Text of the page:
Rising identity-related risks will drive the need for measures beyond traditional security practices to deliver zero trust architectures with an identity-first approach.
Identity-related incidents were on the rise in 2023, and it’s estimated that as many as eight out of ten cyber security attacks are enabled by stolen and compromised credentials. There are many ways for hackers to compromise accounts and gain unauthorized access, from poor physical security practices from remote users to orchestrated social engineering attacks. IT professionals understand this more than most employees, so they will remain very concerned about these risks going into 2024. Good security hygiene is fundamental, but it’s not enough.
Therefore, most organizations are pivoting to an identity-first security mindset. Security frameworks like zero trust all begin with a strong identity foundation. Moving into 2024 organizations will need to heavily focus on identity in addition to all the other traditional items like password security, user education, protecting privileged users, pen-testing, VPNs, and many other security measures.
Organizations will need to take a closer look at their identity governance strategy to ensure ongoing identity security and compliance enforcement without creating bottlenecks in the business process.
Michael Garrett, CEO
A recent survey that Omada conducted revealed that more than seven in ten IT and security leaders believe that people in their organizations have unnecessary access to assets or are over-permissioned. Legitimate credentials continue to be one of the primary factors used in successful cyber attacks. Getting a handle on this is going to become an even bigger priority in 2024, especially as many organizations face new and strengthened requirements and regulations around cyber security and breach reporting.
Organizations that have implemented an IGA (identity governance and administration) program to manage joiner, mover, and leaver scenarios, as well as provisioning and access certification, face a unique challenge: despite regular certifications, users may still have excessive access privileges. This necessitates a collaborative effort between IT and business units to evaluate resources based on their sensitivity and conduct thorough assessments to determine whether users actually utilize the access they have been granted.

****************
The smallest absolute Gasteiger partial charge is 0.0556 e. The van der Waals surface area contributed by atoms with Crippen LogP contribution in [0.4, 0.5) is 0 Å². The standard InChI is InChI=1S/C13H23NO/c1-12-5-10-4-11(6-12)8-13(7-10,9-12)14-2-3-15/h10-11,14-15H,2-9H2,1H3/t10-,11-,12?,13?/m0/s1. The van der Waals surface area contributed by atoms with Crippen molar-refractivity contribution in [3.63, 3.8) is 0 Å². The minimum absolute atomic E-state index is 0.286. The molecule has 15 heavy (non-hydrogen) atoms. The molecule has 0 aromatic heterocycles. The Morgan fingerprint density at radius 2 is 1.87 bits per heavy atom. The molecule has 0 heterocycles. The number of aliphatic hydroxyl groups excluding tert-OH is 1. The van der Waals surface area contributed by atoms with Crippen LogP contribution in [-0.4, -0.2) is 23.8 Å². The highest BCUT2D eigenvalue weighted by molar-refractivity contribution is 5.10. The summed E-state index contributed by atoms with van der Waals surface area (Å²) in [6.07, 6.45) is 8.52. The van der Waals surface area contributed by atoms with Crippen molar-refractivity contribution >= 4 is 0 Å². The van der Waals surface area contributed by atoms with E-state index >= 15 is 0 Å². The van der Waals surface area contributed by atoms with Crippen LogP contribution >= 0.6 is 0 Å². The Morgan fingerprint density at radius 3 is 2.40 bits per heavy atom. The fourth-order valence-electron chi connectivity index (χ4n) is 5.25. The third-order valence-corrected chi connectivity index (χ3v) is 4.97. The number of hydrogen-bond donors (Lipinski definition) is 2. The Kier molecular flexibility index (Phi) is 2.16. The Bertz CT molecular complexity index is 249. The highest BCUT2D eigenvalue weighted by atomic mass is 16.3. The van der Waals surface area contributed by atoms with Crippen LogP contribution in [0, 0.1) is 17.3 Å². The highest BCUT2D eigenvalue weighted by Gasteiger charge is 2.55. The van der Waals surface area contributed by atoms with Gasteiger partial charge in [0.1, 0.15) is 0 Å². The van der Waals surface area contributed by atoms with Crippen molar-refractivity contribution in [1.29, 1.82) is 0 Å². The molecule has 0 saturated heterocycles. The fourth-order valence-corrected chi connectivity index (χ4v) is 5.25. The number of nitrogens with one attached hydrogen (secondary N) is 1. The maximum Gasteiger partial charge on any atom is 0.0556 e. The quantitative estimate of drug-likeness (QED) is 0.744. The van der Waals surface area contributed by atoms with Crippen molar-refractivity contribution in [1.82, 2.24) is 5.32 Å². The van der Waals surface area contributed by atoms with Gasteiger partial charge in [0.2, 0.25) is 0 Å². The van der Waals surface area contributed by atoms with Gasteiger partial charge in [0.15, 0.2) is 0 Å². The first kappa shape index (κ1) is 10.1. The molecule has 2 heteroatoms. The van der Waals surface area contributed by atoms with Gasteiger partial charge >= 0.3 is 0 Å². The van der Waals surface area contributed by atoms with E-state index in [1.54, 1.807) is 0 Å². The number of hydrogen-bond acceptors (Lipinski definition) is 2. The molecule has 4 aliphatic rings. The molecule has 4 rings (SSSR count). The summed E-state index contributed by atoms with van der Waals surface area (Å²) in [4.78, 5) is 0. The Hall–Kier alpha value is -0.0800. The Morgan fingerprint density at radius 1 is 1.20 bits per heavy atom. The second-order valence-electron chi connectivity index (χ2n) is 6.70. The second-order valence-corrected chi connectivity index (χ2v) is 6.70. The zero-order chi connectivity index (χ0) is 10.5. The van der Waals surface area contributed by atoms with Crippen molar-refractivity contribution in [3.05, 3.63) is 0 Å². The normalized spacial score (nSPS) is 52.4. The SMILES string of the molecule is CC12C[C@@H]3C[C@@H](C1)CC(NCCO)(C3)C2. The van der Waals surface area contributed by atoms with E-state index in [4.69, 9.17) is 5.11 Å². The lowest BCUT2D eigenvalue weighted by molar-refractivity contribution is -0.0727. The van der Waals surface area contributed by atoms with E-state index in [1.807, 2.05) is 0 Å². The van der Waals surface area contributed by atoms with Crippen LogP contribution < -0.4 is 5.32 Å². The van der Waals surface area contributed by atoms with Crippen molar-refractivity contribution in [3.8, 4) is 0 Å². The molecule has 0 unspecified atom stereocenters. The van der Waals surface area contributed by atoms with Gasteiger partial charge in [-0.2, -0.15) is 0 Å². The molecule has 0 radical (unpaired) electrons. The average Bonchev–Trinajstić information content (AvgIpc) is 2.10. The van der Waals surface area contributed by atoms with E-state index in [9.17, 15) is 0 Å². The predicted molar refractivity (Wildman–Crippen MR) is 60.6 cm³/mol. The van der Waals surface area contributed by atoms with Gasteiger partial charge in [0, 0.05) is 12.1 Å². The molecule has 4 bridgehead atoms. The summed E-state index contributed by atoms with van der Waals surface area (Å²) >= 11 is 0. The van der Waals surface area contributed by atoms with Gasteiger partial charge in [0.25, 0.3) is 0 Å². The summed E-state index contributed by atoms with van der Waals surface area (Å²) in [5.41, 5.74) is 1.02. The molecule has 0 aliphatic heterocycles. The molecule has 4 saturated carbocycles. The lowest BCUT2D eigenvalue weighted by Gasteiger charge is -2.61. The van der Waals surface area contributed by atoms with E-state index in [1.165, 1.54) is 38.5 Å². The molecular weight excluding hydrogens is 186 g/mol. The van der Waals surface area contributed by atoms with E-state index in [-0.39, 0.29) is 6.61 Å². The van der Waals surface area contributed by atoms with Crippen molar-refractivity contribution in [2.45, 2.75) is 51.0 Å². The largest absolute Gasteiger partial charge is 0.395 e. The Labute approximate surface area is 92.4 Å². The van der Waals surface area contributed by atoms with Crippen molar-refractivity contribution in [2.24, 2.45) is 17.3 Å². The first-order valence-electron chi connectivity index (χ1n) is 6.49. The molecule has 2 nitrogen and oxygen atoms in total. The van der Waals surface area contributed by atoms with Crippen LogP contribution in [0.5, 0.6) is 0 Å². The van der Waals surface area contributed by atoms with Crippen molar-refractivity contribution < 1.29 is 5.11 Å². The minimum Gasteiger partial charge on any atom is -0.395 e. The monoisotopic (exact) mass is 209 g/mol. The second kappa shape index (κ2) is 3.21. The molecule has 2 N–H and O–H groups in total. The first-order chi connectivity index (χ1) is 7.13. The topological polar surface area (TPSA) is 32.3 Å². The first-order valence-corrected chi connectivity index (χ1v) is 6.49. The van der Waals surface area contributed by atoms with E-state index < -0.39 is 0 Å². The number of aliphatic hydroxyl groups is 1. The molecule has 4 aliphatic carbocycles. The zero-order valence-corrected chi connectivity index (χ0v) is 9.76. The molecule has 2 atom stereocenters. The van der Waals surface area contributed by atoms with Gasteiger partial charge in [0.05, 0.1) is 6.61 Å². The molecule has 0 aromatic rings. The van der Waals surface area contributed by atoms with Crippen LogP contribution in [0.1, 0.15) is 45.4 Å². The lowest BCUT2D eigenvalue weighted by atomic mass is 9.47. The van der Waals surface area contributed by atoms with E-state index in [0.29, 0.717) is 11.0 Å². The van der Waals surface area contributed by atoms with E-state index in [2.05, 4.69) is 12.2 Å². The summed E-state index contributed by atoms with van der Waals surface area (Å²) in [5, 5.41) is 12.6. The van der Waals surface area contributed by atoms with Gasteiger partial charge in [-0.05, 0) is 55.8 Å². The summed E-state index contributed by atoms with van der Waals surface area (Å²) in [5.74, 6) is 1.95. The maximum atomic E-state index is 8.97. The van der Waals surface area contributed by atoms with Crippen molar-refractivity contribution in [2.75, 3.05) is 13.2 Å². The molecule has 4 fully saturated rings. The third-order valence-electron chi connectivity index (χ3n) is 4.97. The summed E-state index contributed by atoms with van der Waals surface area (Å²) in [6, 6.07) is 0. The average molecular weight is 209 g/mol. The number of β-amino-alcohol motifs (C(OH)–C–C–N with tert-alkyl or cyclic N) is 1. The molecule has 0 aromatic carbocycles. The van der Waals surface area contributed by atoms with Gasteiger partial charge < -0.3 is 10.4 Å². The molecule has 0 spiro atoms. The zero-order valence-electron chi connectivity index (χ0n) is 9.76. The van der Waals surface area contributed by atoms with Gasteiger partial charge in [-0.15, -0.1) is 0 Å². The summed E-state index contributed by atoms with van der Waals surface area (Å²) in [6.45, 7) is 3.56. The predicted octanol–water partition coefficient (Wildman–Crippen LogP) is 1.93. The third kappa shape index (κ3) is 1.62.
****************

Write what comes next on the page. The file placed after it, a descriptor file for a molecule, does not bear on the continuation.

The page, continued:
However, even with improved ways to manage identity lifecycles including access requests, deprovisioning, changing roles and policies, responding to identity compromise in real time will become vital to prevent breaches. Being able to respond to critical incidents and shut down all access by an identity is non-trivial with many organizations well into their digital transformation to the cloud and moving to SaaS applications. Excessive permissions only make these identities more risky. Organizations will need to not just leverage identity governance with well-defined identity lifecycle management but also do so with a workflow that can operate close to or near real-time.
Rod Simmons, vice president of product strategy
When it comes to choosing an identity governance strategy, adaptability and connectivity, and generative AI will be top requirements
According to the above-mentioned survey, more than six in ten organizations favor adaptability in their IGA solution. This marks a wholesale change in tactics by identity governance teams where many legacy solutions focused more development efforts on building connectivity and workflows that adapt their company tools and applications to their IGA solution. More recent solutions work the other way and adapt their IGA solution to the business at hand, drastically reducing the amount of development required.
Adaptability will be especially relevant to individual IAM (identity and access management) solutions that offer best-in-breed functionality and be configurable to other systems and applications to meet an organization’s specific requirements. When evaluating a new IGA, companies will also look for a connectivity framework that enables an organization to apply IGA to their assets without costly customization.
The most preferred identity governance solutions will be those that provide the configurability, connectivity, and adaptability to work seamlessly with an organization’s existing applications and infrastructures and other IAM solutions. It will also enable interoperability with support capabilities like generative AI that help automate real-time identity and access management. A SaaS-based identity governance solution with faster data ingestion and the capacity to synch quickly to onboard applications will enable users to constantly optimize business processes.
Regardless of the vendor you choose, you will encounter applications that require integration but lack out-of-the-box connectors. This necessitates an extensible framework that enables you to swiftly configure new connectors that enhance your security and governance posture with a standards-based, no-code model.
Benoit Grangé, chief technology and product officer